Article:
We’re excited to announce the new 2020/21 CIDD Grad Student Association officers. Congratulations to the incoming board, and a warm thank you to past officers. As always, if Faculty, Students and Post-docs would like to pass along useful information, organize a student focus group to tackle a CIDD issue or co-ordinate professional and technical workshops in the future, please reach out to the relevant officers below or to Dr. Ottar Bjornstad, the Faculty- Student liaison.
Three graduate students presented their research at the CIDD Thursday seminar on Feb 20th. Presentations can be of an ongoing project or of a research proposal related to infectious disease. These talks are well attended by a (friendly) mix of CIDD students, post-docs and faculty audience, and are great for public speaking practice and feedback. Molly Rathbun from the Szpara Lab discussed the direct sequencing of HSV-1 reveals a role for within-host genetic diversity in transmission. Dominika Dec Peevey of the Bjornstad and Ferrari Labs presented on West Nile Virus in Pennsylvania game lands: woodland pool risk assessment for Culex restuans breeding. Finally, Antal Martinecz from the Zur Wiesch Lab talked about the high peak rifampicin plasma concentrations accelerate the slow phase of bacterial elimination in tuberculosis patients. Thank you to Alexandre Blake, Landon vom Stieg and Leah Sigle for helping to plan this event.
Congratulations to our current CGSA president, Karen Kemirembe for winning the New Jersey Mosquito Control Association Daniel M. Jobbins Scholarship for her work on Sex Specific responses of the malaria mosquito, Anopheles gambiae to a mosquito borne Alphavirus infection.
A new research synopsis entitled “Uncovering how parasites and hosts respond to multi-species infections and external perturbations” by Ellen Brandel has been published on CIDDTV. The synopsis covers main findings from a rabbit-helminth study by Dr. Isabella Cattadori, Dr. Matthew Ferrari of Penn State, and Dr. Ashutosh Pathak of University of Georgia on how external disturbances such as coinfection and treatment affect the parasite dynamics as well as the host’s immune responses.
Congratulations to Catherine Herzog (Bjornstad lab- 2nd place) and Sreenidhi Srinivasan (Kapur lab- 1st place) for being awarded the Inaugural Peter J. Hudson CIDD best student prizes. Catherine’s paper was on peste des petits ruminants virus in northern Tanzania, and Sree’s paper was on an improved skin test to distinguish between vaccine-related and infected bovine TB. There were plenty of deserving entries, so thanks to everyone that participated.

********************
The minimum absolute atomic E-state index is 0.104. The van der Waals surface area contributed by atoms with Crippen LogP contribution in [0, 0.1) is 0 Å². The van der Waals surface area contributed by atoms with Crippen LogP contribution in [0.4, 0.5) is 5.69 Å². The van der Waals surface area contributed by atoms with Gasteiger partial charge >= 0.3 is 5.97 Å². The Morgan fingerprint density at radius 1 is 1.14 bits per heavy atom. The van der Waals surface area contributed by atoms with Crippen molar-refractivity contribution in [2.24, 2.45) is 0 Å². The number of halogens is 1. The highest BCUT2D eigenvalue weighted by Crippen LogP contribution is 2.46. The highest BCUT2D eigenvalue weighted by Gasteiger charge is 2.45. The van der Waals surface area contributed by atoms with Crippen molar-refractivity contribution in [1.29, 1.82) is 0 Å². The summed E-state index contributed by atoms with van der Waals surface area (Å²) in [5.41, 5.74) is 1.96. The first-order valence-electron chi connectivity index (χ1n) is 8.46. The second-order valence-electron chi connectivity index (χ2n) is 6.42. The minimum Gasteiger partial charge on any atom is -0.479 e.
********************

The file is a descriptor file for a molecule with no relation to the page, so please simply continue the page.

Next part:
The award, named after CIDD’s former Director, Dr. Pete Hudson was created to recognize student excellence. The criteria for the award were as follows: The paper must be 1) student led 2) have been announced previously in ‘CIDD Good News’ during the year. 3) address a novel or creative question, report a significant advancement for the field, demonstrate significant translational impact or be an example of highly effective interdisciplinary research. Next year’s applications will be due on Dec 1st, 2020, so stay tuned!
The researchers investigated forager ant behavior the rainforests of Southeastern Brazil, as these forager ants are exposed to predators and pathogens as they leave the nest. The group used cameras to capture ant behavior on the main foraging trails and developed a deep learning model that tracks ants frame-by-frame in the videos to generate a detailed dataset of ant movement in a natural setting. What they observed is that there is a trade off in the ants’ behaviors for avoiding disease vs. food acquisition.
The researchers investigated the seroprevalence of Peste des petits ruminants virus (PPRV) in sheep, goat, and cattle in villages in the Arusha, Kilimanjaro, and Manyara regions of northern Tanzania during 2016 to determine the distribution of the virus. The results of this work provide insights into this multi-host livestock disease system that may be used to develop improved disease control practices.
A special thank to Dr. Elizabeth McGraw for hosting a welcome-back party with delicious homemade dishes for all CIDD members on 08 September 2019. There were activities, lawn games, and particular the use of “drink tickets” to help mixing and facilitate conversations between faculties and students.
All posts to this blog are a reflection of the views of that particular author, not the CIDD Graduate Student Association as a whole. In order to keep discussion open but directed, any comments or opinions about a specific post should be directed to the author of that post, either publicly in a comment on that specific post or in private correspondence.
These policies are in place because this blog is meant to be a place for individual grad students to discuss and explore their own ideas, moderated by the CIDD Graduate Student Association as a whole, not solely a place for the CIDD GSA to collectively post about things already discussed by the group. Directing responses to specific posts at other graduate students involved with this blog is likely to be fruitless as they may not be familiar with the subject at hand.